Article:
I'm sure this is a topic that has been covered before, but I told my supervisor that I would ask.
What do you, "all knowing surgery nurses" use as prep solutions.
We use Dura Prep for most things, betadine and alcohol in a ready to go applicator. We've had good results over the past few years.
Our new ortho doc wants, alcohol, Hibiclens and betadine solution. In that order?? Not really sure.
We had a shortage of Betadine a couple of years ago and switched to Hibiclens. When Betadine came back, we really were not having trouble, so we stayed with it. We also use a clear HCG (?) for preps for central lines.
My question, the Hibiclens bottle says not for use on mucous membranes, and Betadine says external use only, the HCG says not to use on pts' under two. What do you use for vaginal preps, and on smaller people, facial surgery, etc.
Feb 24, '05
Our plastic surgeons use PCMX for facial surgery diluted with n/s or h2o. Our neurosurgeons use betadine scrub diluted with h2o, then 70% alcohol to let the drapes stick on the skin. A couple then do duraprep over the alcohol. A couple of our general surgeons like using only duraprep, the eye guys do betadine paint diluted with h2o then h2o alone to remove the betadine. Everyone else does betadine scrub and paint unless the patient has allergies, in which case it's PCMX. BTW, we haven't been able to find a substitue for PCMX. What do you guys use in case of iodine/betadine allergy?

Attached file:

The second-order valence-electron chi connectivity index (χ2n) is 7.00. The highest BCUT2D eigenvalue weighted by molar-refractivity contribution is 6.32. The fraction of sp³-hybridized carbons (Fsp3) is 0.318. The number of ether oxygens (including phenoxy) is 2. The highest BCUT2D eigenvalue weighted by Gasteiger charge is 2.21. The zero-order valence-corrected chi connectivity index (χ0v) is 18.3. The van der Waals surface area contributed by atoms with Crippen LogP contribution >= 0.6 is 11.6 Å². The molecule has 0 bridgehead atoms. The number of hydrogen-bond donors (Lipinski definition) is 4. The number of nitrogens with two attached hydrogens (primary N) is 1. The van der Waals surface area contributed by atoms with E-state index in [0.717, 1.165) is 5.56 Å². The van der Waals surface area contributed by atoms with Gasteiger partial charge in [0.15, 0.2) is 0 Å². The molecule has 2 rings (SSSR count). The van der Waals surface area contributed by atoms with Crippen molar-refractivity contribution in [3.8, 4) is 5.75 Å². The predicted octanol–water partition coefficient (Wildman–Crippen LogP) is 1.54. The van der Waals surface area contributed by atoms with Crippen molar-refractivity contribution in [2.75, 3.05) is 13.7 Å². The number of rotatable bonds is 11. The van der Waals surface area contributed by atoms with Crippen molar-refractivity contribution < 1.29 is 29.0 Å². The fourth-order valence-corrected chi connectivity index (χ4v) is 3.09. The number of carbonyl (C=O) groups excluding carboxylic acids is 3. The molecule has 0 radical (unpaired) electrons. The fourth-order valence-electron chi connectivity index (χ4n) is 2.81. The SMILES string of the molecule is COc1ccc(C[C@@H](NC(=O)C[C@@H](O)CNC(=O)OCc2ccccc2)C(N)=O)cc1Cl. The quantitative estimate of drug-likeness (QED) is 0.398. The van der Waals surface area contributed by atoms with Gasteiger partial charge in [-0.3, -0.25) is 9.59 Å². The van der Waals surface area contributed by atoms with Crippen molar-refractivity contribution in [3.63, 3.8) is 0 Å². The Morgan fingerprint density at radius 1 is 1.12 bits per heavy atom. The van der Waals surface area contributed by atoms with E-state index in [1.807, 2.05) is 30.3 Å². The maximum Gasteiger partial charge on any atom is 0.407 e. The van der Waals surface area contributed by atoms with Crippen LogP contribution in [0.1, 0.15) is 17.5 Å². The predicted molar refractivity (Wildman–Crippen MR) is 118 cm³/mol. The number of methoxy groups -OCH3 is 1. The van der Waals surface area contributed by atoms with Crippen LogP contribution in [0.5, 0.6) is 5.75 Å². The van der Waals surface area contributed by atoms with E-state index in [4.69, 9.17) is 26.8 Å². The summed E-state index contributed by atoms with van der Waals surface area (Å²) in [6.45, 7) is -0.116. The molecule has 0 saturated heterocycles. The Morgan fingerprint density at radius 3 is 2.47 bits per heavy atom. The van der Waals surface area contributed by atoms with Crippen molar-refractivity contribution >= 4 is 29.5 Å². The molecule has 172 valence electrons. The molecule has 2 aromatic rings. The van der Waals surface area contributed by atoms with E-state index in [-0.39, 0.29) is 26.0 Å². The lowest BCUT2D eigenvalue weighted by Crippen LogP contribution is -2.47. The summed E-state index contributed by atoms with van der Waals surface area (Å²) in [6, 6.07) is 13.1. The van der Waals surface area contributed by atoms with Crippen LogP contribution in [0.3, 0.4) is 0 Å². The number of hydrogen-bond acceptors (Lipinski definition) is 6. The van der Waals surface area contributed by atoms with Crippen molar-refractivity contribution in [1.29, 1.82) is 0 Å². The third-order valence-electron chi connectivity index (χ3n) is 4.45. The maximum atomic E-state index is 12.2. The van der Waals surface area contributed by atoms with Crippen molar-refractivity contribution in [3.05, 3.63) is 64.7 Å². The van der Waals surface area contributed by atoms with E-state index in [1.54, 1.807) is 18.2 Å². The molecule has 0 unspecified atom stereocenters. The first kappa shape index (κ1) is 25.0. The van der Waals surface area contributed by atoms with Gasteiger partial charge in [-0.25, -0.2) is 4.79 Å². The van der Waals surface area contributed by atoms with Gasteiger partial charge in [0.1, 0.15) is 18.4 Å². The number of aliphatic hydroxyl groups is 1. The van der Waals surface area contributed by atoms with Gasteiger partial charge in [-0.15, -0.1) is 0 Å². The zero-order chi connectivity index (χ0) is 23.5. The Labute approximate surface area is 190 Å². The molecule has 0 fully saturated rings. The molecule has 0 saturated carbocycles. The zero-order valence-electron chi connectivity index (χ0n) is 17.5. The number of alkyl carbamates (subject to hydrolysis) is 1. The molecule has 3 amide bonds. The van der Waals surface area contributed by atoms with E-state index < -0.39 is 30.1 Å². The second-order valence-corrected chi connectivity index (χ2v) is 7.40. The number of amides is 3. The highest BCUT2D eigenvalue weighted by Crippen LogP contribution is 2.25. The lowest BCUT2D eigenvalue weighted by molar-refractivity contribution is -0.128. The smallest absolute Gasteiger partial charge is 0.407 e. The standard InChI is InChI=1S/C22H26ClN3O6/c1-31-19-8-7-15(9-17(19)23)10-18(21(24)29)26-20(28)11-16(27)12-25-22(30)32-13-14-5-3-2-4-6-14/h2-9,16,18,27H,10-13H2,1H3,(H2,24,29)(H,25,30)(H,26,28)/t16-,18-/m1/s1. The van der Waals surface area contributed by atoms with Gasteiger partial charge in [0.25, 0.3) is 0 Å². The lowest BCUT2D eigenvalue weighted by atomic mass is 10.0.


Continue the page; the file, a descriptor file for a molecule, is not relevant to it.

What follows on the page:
Feb 25, '05
Povidone iodine sponge sticks for vaginal preps, and for any surgeries involving the groin areas, and extremities.
Duraprep for abdominal stuff.
Mar 3, '05